Although he faced resistance at every step, Dave eventually made good on his dream, opening Burnley Savings and Loans in 2011, and using “Bank on Dave!” as the company’s slogan.

The Message and Credit Unions

Dave in life and in the film is a pillar of the community.  His dream is political, not just financial. Banking should not be reserved for the rich and powerful.  Rather in a community, it is the ordinary people who define what that institution should be.

His goal is to have a bank that “looks after the community.”  He wants  a better way, than the current system,  of helping each other where and how we can.  That is Dave’s vision of what community is about.

The parallels with the credit union story are many.  This includes the entrenched resistance to new charters and the  ever present temptation to leave behind those that created the institutions which dominate markets today.

The Bank of Dave is a timeless story about money and who gets to control its use and distribution.   It is a reminder that financial institutions are built first on trust in the people who lead them.

When that trust and connection is lacking, then others will move to fill the needs that are no longer served.

If you still need convincing about the Dave’s of this world, here is an interview with this real Dave.


A Surprising Listing on LinkedIn

Jason Lindstrom, CEO at the $535 million Evergreen Credit Union in Portland, Maine posted the following yesterday:

We’ve got a great Board of Directors and are looking for great people to join our Board. Please let me know if you are interested.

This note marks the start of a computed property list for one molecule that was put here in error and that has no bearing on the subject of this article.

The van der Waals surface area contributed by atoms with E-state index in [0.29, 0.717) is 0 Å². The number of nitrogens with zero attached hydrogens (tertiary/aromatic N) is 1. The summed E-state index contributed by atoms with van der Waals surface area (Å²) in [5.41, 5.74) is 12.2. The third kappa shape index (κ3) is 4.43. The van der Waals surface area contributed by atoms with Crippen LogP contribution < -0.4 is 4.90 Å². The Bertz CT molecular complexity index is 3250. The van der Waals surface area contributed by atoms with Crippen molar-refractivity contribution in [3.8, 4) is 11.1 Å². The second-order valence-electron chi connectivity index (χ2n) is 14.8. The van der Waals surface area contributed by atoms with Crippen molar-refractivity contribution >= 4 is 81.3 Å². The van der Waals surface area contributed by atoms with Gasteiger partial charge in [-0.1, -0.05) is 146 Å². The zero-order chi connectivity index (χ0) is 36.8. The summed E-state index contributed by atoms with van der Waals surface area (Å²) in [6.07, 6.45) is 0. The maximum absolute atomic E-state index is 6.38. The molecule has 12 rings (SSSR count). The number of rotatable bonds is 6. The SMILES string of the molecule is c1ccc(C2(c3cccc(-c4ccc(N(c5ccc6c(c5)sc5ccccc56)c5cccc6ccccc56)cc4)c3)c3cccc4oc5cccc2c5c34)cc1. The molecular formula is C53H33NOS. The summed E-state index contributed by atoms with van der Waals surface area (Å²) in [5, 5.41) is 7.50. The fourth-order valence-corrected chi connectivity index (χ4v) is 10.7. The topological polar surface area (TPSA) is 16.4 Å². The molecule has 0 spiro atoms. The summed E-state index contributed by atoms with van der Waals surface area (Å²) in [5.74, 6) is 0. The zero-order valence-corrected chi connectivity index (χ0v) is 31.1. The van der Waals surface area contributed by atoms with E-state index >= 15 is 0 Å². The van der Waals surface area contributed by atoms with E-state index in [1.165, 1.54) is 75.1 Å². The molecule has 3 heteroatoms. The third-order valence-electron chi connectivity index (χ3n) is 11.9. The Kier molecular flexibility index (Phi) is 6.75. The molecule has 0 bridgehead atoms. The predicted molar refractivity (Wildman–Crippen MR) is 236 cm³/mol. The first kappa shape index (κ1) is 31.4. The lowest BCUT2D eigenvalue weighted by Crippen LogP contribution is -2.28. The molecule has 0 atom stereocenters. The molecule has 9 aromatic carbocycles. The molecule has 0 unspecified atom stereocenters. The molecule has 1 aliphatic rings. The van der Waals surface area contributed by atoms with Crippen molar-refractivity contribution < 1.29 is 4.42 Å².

Are you a passionate Maine business owner, community leader, or senior manager looking to collaborate with professionals like you? We’re looking for hardworking Mainers to serve on Evergreen’s Board of Directors. 🌲

On our Board, you’ll be sharing your knowledge and collaborating with Evergreen’s leadership team to create change in our credit union for our members and positively impact your community.

Evergreen Credit Union is the 5th largest credit union in Maine with over $535 million in assets to date. We’re proud to serve over 28,000 members throughout 6 counties in southern Maine. We’re excited for Evergreen Credit Union to grow as we continue to bring award-winning member service and products that help our members every day.

Ready to start? To submit your application or inquire, email by December 15.

An All Hands Effort

I called Jason to find out more about this unique approach recruiting new board volunteers, all unpaid.

The credit union has nine voting members and three non-voting directors. As a community charter, it is vital for the credit union to expand relations with  local organizations.   Jason is on three 501C3 volunteer boards and a Maine League director.

In prior years and again this year, the credit union had placed ads for board openings in local papers, but received no response.  Finding volunteers has become more difficult effort for all his associations.  A different approach was necessary to attract persons whose might feel they had little spare time to give.

The board decided to go all out in its search for three openings in 2024 by using social media. An ad was placed on Facebook.  Directors and staff were asked to repost the announcement on their social media accounts, hoping to expand the audience reached.

Building Deeper Community Ties

In most credit unions, board recruitment is a private affair.   Candidates are incumbents, self-nominated, or sought from directors’ existing relationships.  The process is characterized  by political considerations versus a public invitation for leadership talent.

Evergreen’s strategy is to be more and more “community connected.”   Membership has been growing at almost 7% per year.   In a largely rural state, people value their local relationships and organizations.  Informing the community in this messaging effort is another illustration of their commitment to Portland and surrounding towns.

Reinforcing their community ties is integral to Evergreen’s business model.  Tapping into the Maine spirit that values relationships is vital to attracting motivated talent. And as Ed Callahan would say, “When you run with good people, good things will happen.”




Next City’s Take on Credit Unions

Often outsiders offer fresh insight about what makes credit unions special then found in the industry’s own internal coverage.